A Trip to the American Museum of Natural History

Arriving at the American Museum of Natural History from its Central Park West entrance is a dramatic experience. The architecture is palace/fortress-like with huge, Ionic columns. It is obviously an important building, a destination for visitors from around the world. In front of the building stands a monument of Theodore Roosevelt on horseback, with an American Indian man standing on his right side and an indigenous African man standing on his left side. Text engraving on the side of the monument shows it was built in 1939. As I stood there observing the museum entrance on Thursday, I saw visitors pause in front of the monument and take photos of it, some frowned at it, others kept a poker face.

As I walked inside the museum, I was greeted by the two giant dinosaur skeletons. I stayed in the museum for about 4 hours. Exhibits I visited include:

  • African Mammals—the one with a pack of elephants in the center, surrounded by well designed dioramas;The lighting is very effective in this hall. The space is dark overall, the dioramas softly lit, as if they are windows to other worlds.
  • Biodiversity—a beautiful exhibit with a spectrum of 28 groups of organisms laid out on the wall, accompanied by video displays and touch screens for information browsing;
  • Gottesman Hall of Planet Earth—an exhibition space with lots of screens, projections and some interesting interactive elements;
  • Hayden Planetarium—newer exhibits, consistent graphic and spatial design, lots of multimedia and interactive experiences and none of them was broken when I visited;The purpose of this button is to light up the diagram. Fun but not really necessary considering the abundance of natural light in the space.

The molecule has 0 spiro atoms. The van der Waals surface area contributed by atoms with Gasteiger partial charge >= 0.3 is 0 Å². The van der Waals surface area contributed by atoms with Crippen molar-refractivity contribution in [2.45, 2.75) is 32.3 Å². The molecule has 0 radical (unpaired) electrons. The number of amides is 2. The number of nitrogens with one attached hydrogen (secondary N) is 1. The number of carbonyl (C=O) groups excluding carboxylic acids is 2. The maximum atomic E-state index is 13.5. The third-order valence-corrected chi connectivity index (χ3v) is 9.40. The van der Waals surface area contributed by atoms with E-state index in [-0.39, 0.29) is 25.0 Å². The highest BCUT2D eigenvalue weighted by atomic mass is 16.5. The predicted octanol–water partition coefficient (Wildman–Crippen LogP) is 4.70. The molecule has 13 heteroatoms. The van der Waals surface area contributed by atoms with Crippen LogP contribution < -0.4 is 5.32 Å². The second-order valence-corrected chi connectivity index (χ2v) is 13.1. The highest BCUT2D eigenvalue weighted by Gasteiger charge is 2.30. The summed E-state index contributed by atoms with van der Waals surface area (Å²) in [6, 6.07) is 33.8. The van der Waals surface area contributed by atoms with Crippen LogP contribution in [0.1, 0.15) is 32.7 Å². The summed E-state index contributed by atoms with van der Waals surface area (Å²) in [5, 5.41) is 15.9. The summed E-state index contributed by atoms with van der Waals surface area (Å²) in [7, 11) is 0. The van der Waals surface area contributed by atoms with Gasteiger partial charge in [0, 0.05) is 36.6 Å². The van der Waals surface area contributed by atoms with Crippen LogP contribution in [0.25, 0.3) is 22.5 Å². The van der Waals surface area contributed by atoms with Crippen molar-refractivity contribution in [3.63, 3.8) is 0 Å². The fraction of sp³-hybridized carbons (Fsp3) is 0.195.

• Asian Peoples—which I picked as my “older cultural/anthropology halls that needs some updates”.


Why does the hall of “Asian Peoples” (and other older cultural halls) need to be updated?

The exhibition inside suggests a Dualist view of the world from a Eurocentric perspective, objectifying Asian cultures by minimizing them to a collection of exotic objects presented in a way aimed to catch the eye. Time and space are both flattened in this hall as most artifacts are shown without accurate dates or locations. If one of the major goals for a museum is to educate, the Hall of Asian Peoples definitely fails at doing so. It reinforces cultural stereotypes and does not provide much information.  I was surprised to find out the hall opened in 1980, given how unsophisticated the design is and the lack of respect for non-American cultures and religions.

A group of what appears to be Indian statues mark the entrance to the space for Islamic cultures.

Statues of Chinese deities crammed into a small space, sharing room with a lion marionette used in celebrations, this is a far-from-accurate depiction of what a Chinese temple looks like.

A display cabinet titled “Women of Islam”.


How can we update it without changing the exhibits?


Goal of the update:

to improve visitors’ understanding of different cultures, not just to show off collections of pretty things;

to show progression of history in different areas;

to include voices from different parts of the world.

A few ways I can think of:

Choose a few signature pieces that are representative of each culture and its history, and provide detailed explanations of how they were made, by whom, in what era, for what reason, do it in a way that is accurate, engaging and experience-oriented.

Reorganize the artifacts spatially so it is clear what comes from which culture.

Write better descriptions for the exhibits, set aside prejudices and provide more information that is factual and detailed.

Archive the crude, inaccurate dioramas. These are particularly offensive.

Categorize the exhibits chronologically to show progression of history.

Improve lighting design in the space so the artifacts are evenly lit. Current lighting creates a dramatic effect (not in a good way) that reminds me of horror movies.

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